act."
The banking secretary added
that unless Knox replies to the
letter within "a reasonable time."
he will refer the matter to the
attorney general "for such action
as is warranted."
Harr. a Democratic appointee,
explained that the penalty for ut
tering "false and derogatory state
ments" about financial institu
tions included "a fine of not more
than $5,000 and imprisonment at
hard labor for a term not exceed
ing five years."
HOOVER TO TAKE
I STUMP FOR THE
G.O.P. CAMPAIGN
Chicago, Sept. 8.?(U.fb? Former
President Herbert. Hoover will be
?in a speaking tour in support of
jovernor Alt M. Landon's presi
iential campaign in '?mid-Octo
ber," Chairman John D. M. Ham
ilton of the Republican national
:ommittee announced today.
Hoover left today for New York
after conferring with Hamilton
and confirming previous reports
he would take the stump for Lan
don.
Arthur S. Mann, Not
Brother, Was In Boat
Accident Last Monday
Moyock. Sept. 8.?Dr. S. M.
Mann today corrected an er
roneous impression that had got
ten . b/oad to the effect that, he
was involved late Monday after
noon in the motorboat spill that
nearly resulted in the drowning of
his nephew. Dr. E. M. Mann, and
wife, near the Wright Memorial
bridge.
The elder Dr. Mann explained
that the third party in the case
was not himself but his brother,
Arthur S. Mann, formerly of Eliz
abeth City but now of Norfolk.
Arthur f>. Mann is the father of
Dr. E. M. Mann.
KING VACATIONING
NOW IN VIENNA
Vienna. Sept. 8. ? (U.R) ? Sun
burned and smiling, King Edward
of Great Britain arrived today for
a brief sightseeing tour before
winding up his Mediterranean
cruising vacation. ?
He wore a gray suit and shirt,
olack tie and white carnation in
his lapel as he registered at a
hotel as "the Duke of Lancaster,"
"Aeolus" T a ke s Off
From Bermuda To
Test Future Run
CALIFORNIA MEET
Roger Don Rae Pilots Tiny
Plane To Win In Final
of National Air Races
New York, Sept. 8.?(U.R)?The
giant Diesel - powered German
Jankers monoplane "Aeolus" was
catapulted from the deck of the
steamer Schwabenland in the har
bor of Horta, Azores, at 10:21.
E. D. T? tonight for a non-stop
flight to Hamilton, Bermuaa. Pan
American Airways announced.
Aboard were Flight Commander
H. W. von Engel, F. von Buddcn
brock, co-pilot; O. Gruschwitz.
mechanic, and II. J. Stein, radio
operator. The flight is the flr-t
of the Deutsche Lufthansa trial
attempts preparatory to installing
the first north Atlantic airmail
service.
The "Aeolus," which means
"God of the Wind," is a seaplane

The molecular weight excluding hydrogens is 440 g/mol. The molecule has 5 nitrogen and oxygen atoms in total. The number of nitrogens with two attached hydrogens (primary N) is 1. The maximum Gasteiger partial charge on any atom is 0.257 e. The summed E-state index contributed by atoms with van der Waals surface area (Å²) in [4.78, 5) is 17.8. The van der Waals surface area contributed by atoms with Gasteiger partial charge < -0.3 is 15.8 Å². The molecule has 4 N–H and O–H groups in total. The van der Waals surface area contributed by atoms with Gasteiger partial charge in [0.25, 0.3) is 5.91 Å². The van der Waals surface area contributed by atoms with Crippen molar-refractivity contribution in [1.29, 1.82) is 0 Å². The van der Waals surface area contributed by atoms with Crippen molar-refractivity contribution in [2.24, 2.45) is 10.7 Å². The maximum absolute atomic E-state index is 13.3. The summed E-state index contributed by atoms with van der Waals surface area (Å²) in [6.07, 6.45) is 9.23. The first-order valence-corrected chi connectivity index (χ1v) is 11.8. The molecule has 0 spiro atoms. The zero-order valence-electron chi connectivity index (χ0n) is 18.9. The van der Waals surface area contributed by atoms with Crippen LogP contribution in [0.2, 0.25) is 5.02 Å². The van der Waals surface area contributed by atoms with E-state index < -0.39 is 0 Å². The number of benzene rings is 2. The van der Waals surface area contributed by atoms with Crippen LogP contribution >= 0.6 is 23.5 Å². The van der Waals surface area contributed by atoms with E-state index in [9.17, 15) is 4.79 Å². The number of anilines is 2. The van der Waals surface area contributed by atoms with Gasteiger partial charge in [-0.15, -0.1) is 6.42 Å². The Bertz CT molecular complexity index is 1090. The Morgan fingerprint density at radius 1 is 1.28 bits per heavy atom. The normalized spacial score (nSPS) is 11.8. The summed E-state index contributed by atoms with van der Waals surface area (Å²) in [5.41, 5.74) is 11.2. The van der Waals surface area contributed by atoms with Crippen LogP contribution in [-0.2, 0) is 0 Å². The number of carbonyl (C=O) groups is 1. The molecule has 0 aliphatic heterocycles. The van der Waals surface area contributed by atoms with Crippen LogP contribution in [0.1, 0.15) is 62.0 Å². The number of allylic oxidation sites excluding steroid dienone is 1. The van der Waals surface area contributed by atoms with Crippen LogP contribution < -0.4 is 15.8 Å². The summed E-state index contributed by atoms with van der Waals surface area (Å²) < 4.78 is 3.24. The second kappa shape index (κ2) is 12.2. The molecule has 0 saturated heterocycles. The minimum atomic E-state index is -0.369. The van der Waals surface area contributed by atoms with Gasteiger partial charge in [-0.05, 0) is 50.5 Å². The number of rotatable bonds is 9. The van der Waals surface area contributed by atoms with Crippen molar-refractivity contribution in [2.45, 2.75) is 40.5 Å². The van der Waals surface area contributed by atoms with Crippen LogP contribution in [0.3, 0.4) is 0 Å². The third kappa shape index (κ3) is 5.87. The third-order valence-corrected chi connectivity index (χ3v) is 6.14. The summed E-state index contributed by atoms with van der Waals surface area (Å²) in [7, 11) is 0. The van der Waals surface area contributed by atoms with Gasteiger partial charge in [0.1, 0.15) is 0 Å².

of the Junkers jumbo type with
twin-tandem engines of 500
horsepower each, now in regular
use on the south Atlantic route to
South America.
The plane was to maintain
hourly communication with the
Pan-American wireless station at
Port Washington, N. Y. It ex
pected to reach Bermuda about
noon tomorrow.
Tomorrow at midnight another
ship?the Zephyr?will take olf
in a similar experimental flight.
The Aeolus carried no cargo.
Throughout the day the Ger
man aviators were feted by the
populace and the civil authorities
of the German colony in Horta.
The. Schwabenland launched the
plane in the harbor and steamed
back after the monoplane disap
peared in the west. There was no
wind and the water was smooth.
A brilliant moon made operations
easier...
LOS ANGELES MEET
COMES TO AN END
Municipal Airport. Los Angeles.
Sept. 8.?<U.R>?Roger Don Rae. a
long-legged parachute juniper
from Lansing, Mich., piloting a
racing plane so tiny that he had
to double his knees under his ch.n
to fit into the cockpit, tonight
won the $3,000 Shell gold cup race,
final plum in the national air
races.
First prize money was $1,350.
The race was postponed yester
day when fog rolled over the milc
long runways at the municipal
airport, and delayed again today
when small boys pilfered the red
speckled cheese-cloth off the py
lons marking the race course.
A steeplejack was hired to run
up flags to the top of the marking
poles and the race got off two
(Continued on Page Five)
Charlotte' Is
All Ready For
The President
Charlotte, Sept. 8.?(U.R>? Plans
were near completion here today
lor the visit of President Frank
lin D. Roosevelt to Charlotte for
the seven-state "Green Pastures"
rally here Thursday.
Already a carnival atmosphere
was pervading the south's "Quern
City" as bunting, flags and pic
tures of Mr. Roosevelt appeared
on business houses and on the
streets.
"We are preparing for and ex
pecting the greatest crowd in the
history of the south. All will be
welcome and all will be accommo
dated," said Haywood Robbins.
chairman of Die rally.
To make good the promise of
accommodations for all, a housing
committee was canvassing private
homes for space as hotel reserva
tions filled rapidly.
Five southern governors- from
Virginia, South Carolina, North
Carolina, Tennessee arid Florida
?arc expected to be on the plat
form when the President makes
his address.
Two others ? Governor Bibb
Graves of Alabama and Governor
Eugene Talmadge of Georgia?
wore invited, but Governor Graves
wired regrets and Governor Tal
madge was expected to remain in
his home state because of the pri
mary.
All Charlotte residents have
been requested to leave their ears
| 'Continued on Page Five)